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Vegetable Dyes Being a Book of Recipes and Other Information Useful to the Dyer   By:

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VEGETABLE DYES

Being a Book of Recipes and Other Information Useful to the Dyer

by

ETHEL M. MAIRET

Faber and Faber Ltd 24 Russell Square London

First published in Mcmxvi by the Ditchling Press Reprinted, for the sixth time April Mcmxxxviii and published by Faber and Faber Limited 24 Russell Square, London Printed at the Ditchling Press, Ditchling All rights reserved

CONTENTS

CHAPTER PAGE

I. Wool, Silk, Cotton and Linen 1

II. Mordants 6

III. British Dye Plants 11

IV. The Lichen Dyes 16

V. Blue 24

VI. Red 31

VII. Yellow 35

VIII. Brown and Black 40

IX. Green 43

X. The Dyeing of Cotton 46

XI. The Dyeing of Silk 56

Glossary 60

Bibliography 63

Index 65

CHAPTER I

WOOL SILK COTTON AND LINEN

WOOLS are of various kinds:

Highland, Welsh and Irish wools are from small sheep, not far removed from the wild state, with irregular short stapled fleeces.

Forest or Mountain sheep (Herdwick, Exmoor, Cheviot, Blackfaced, Limestone) have better wool, especially the Cheviot, which is very thick and good for milling.

Ancient Upland , such as South Down, are smaller sheep than the last named, but the wool is softer and finer.

Long Woolled sheep , (Lincolns, Leicester) with long staple wool (record length, 36".) and fleeces weighing up to 12 lbs. The Leicester fleece is softer, finer and better than Lincoln.

To the end of the 18th century Spanish wool was the finest and best wool in the world. Spanish sheep have since been introduced into various countries, such as Saxony, Australia, Cape Colony, New Zealand; and some of the best wools now come from the Colonies.

Alpaca, Vicuna and Llama wools are from different species of American goats.

Mohair from the Angora goat of Asia Minor.

Kashmir Wool from the Thibetan goat.

Camel hair, the soft under wool of the camel, which is shed annually.

The colour of wool varies from white to a very dark brown black, with all shades of fawn, grey and brown in between. The natural colours are not absolutely fast to light but tend to bleach slightly with the sun.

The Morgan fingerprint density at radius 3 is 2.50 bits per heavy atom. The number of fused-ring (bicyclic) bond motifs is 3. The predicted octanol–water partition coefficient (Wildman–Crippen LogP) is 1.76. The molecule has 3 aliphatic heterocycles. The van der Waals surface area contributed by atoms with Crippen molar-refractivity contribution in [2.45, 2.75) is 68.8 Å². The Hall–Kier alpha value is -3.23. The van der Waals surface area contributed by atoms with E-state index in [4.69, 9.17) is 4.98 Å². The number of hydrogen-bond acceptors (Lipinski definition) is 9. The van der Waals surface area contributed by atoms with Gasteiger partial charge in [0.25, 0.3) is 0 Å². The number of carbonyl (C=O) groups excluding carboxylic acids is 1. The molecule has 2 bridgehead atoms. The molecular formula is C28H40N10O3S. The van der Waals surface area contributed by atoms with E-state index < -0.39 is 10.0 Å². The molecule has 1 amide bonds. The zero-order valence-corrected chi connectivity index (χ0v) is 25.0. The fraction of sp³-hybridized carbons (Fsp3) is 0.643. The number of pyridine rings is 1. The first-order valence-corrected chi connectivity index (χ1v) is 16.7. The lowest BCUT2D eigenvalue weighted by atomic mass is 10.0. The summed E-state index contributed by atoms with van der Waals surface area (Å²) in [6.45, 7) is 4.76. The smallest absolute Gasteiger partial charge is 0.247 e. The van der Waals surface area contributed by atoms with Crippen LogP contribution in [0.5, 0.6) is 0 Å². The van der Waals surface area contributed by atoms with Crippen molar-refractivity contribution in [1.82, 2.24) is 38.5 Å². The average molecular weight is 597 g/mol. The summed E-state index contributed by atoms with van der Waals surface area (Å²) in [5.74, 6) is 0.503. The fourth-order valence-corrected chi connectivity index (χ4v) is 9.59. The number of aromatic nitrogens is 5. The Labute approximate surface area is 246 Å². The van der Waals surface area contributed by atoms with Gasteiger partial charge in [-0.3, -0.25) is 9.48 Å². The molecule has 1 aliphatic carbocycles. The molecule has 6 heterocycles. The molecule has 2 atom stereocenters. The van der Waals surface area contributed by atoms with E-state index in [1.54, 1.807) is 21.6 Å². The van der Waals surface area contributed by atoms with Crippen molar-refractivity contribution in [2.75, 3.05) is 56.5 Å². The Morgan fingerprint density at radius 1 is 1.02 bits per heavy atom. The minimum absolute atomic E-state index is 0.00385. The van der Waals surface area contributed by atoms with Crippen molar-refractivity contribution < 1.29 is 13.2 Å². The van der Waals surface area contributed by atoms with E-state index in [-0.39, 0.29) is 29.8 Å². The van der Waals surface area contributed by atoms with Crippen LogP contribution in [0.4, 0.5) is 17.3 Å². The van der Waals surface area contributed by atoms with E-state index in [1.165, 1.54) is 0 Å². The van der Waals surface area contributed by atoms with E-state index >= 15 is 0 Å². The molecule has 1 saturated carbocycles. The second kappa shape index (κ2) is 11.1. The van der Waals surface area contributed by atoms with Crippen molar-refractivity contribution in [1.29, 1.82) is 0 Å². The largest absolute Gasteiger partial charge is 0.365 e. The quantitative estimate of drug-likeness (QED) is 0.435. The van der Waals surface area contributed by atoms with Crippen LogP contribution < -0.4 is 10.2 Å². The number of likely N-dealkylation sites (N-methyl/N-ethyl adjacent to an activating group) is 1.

The principal fleeces are:

Lambs , 3 to 6 months growth, the finest, softest and most elastic wool.

Hogs and Tegs : the first shearing of sheep that have not been shorn as lambs.

Wethers : all clips succeeding the first shearing.

Wool comes into the market in the following condition. 1. In the grease , not having been washed and containing all the impurities. 2. Washed , with some of the grease removed and fairly clean. 3. Scoured , thoroughly cleaned and all grease removed.

Wool can be dyed either in the fleece, in the yarn, or in the woven cloth. Raw wool always contains a certain amount of natural grease. This should not be washed out until it is ready for dyeing, as the grease keeps the moth out to a considerable extent. Hand spun wool is generally spun in the oil to facilitate spinning. All grease and oil must be scoured out before dyeing is begun, and this must be done very thoroughly or the wool will not take the colour.

WATER

A constant supply of clean soft water is an absolute necessity for the dyer. Rain water should be collected as much as possible, as this is the best water to use... Continue reading book >>




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